September 09, 2009
I’ve noticed a shift in rhetoric over in Beijing:
Back in February, FT reported on Luo Ping, the American-educated director-general at the China Banking Regulatory Commission, and his valley girl-like quip, “We hate you guys”—which was actually very reassuring to Washington and Wall Street:
Mr Luo, speaking at the Global Association of Risk Management?s 10th Annual Risk Management Convention, said: ?Except for US Treasuries, what can you hold?? he asked. ?Gold? You don?t hold Japanese government bonds or UK bonds. US Treasuries are the safe haven. For everyone, including China, it is the only option.?
Mr Luo, whose English tends toward the colloquial, added: ?We hate you guys. Once you start issuing $1 trillion-$2 trillion [$1,000bn-$2,000bn] . . .we know the dollar is going to depreciate, so we hate you guys but there is nothing much we can do.?
This week, Ambrose Evans-Pritchard (who’s the best financial reporter in the world for the simple reason that he actually understands economics) has indicated that the “Chimerica” party just might be over:
Cheng Siwei, former vice-chairman of the Standing Committee and now head of China’s green energy drive, said Beijing was dismayed by the Fed’s recourse to “credit easing”.
“We hope there will be a change in monetary policy as soon as they have positive growth again,” he said at the Ambrosetti Workshop, a policy gathering on Lake Como.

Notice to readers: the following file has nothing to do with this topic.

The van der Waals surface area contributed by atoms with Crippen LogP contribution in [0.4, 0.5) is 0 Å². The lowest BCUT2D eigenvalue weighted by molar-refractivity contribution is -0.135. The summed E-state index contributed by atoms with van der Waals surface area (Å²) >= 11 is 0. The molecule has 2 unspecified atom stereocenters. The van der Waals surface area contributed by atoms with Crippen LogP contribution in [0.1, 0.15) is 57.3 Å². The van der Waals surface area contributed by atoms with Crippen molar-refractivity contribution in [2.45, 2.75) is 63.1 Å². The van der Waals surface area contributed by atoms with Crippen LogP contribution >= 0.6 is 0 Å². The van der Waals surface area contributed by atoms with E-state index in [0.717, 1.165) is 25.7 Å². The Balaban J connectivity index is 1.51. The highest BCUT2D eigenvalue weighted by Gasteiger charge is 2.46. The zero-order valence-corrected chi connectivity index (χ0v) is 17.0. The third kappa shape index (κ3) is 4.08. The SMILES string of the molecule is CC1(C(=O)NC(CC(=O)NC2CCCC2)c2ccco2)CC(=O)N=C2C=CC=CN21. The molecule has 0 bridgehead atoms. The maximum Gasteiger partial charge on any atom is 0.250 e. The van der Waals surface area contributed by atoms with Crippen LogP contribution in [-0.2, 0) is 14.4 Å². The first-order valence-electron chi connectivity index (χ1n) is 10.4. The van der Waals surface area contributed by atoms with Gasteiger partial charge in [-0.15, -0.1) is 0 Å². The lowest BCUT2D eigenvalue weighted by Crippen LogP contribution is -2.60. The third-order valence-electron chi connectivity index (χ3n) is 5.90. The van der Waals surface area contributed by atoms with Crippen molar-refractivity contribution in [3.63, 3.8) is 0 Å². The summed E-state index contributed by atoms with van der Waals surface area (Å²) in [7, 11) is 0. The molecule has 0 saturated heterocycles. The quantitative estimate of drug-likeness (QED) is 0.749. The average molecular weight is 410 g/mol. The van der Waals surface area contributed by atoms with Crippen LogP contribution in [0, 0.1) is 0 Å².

“If they keep printing money to buy bonds it will lead to inflation, and after a year or two the dollar will fall hard. Most of our foreign reserves are in US bonds and this is very difficult to change, so we will diversify incremental reserves into euros, yen, and other currencies,” he said.
China’s reserves are more than?$2 trillion, the world’s largest.
“Gold is definitely an alternative, but when we buy, the price goes up. We have to do it carefully so as not to stimulate the markets,” he added.
The comments suggest that China has become the driving force in the gold market and can be counted on to buy whenever there is a price dip, putting a floor under any correction.
I’ve heard some paleo-protectionist types make the argument that if only the dollar would sink vis-?-vis the RMB, then American exports would surge and manufacturing would be saved. Be careful what you wish for, as, historically speaking, run-away inflation has never yet coincided with economic prosperity.
UPDATE: Steve found a hilarious image from Idiocracy, which he sent along with his latest column, but which I couldn’t fit into the article (due mainly to formatting issues.) Anyway, I think it’s highly relevant to my blog post as well. Behold, America’s coming Idiocratic Currency:
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